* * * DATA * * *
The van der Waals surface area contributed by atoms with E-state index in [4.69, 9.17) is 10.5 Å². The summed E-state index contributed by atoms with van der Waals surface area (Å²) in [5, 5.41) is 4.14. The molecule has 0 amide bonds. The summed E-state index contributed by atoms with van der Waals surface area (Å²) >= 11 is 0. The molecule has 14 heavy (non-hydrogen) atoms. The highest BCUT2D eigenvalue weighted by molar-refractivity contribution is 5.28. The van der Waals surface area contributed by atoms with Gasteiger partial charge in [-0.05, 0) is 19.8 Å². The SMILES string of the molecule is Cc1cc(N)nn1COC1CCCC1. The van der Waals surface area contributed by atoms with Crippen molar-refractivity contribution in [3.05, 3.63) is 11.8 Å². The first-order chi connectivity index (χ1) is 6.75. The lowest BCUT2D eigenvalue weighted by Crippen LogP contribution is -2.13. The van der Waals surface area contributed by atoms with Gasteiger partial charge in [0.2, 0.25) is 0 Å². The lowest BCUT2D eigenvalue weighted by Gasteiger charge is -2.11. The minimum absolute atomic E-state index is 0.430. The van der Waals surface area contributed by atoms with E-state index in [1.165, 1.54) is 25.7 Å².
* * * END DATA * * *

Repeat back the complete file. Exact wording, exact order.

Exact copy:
The van der Waals surface area contributed by atoms with E-state index in [4.69, 9.17) is 10.5 Å². The summed E-state index contributed by atoms with van der Waals surface area (Å²) in [5, 5.41) is 4.14. The molecule has 0 amide bonds. The summed E-state index contributed by atoms with van der Waals surface area (Å²) >= 11 is 0. The molecule has 14 heavy (non-hydrogen) atoms. The highest BCUT2D eigenvalue weighted by molar-refractivity contribution is 5.28. The van der Waals surface area contributed by atoms with Gasteiger partial charge in [-0.05, 0) is 19.8 Å². The SMILES string of the molecule is Cc1cc(N)nn1COC1CCCC1. The van der Waals surface area contributed by atoms with Crippen molar-refractivity contribution in [3.05, 3.63) is 11.8 Å². The first-order chi connectivity index (χ1) is 6.75. The lowest BCUT2D eigenvalue weighted by Crippen LogP contribution is -2.13. The van der Waals surface area contributed by atoms with Gasteiger partial charge in [0.2, 0.25) is 0 Å². The lowest BCUT2D eigenvalue weighted by Gasteiger charge is -2.11. The minimum absolute atomic E-state index is 0.430. The van der Waals surface area contributed by atoms with E-state index in [1.165, 1.54) is 25.7 Å².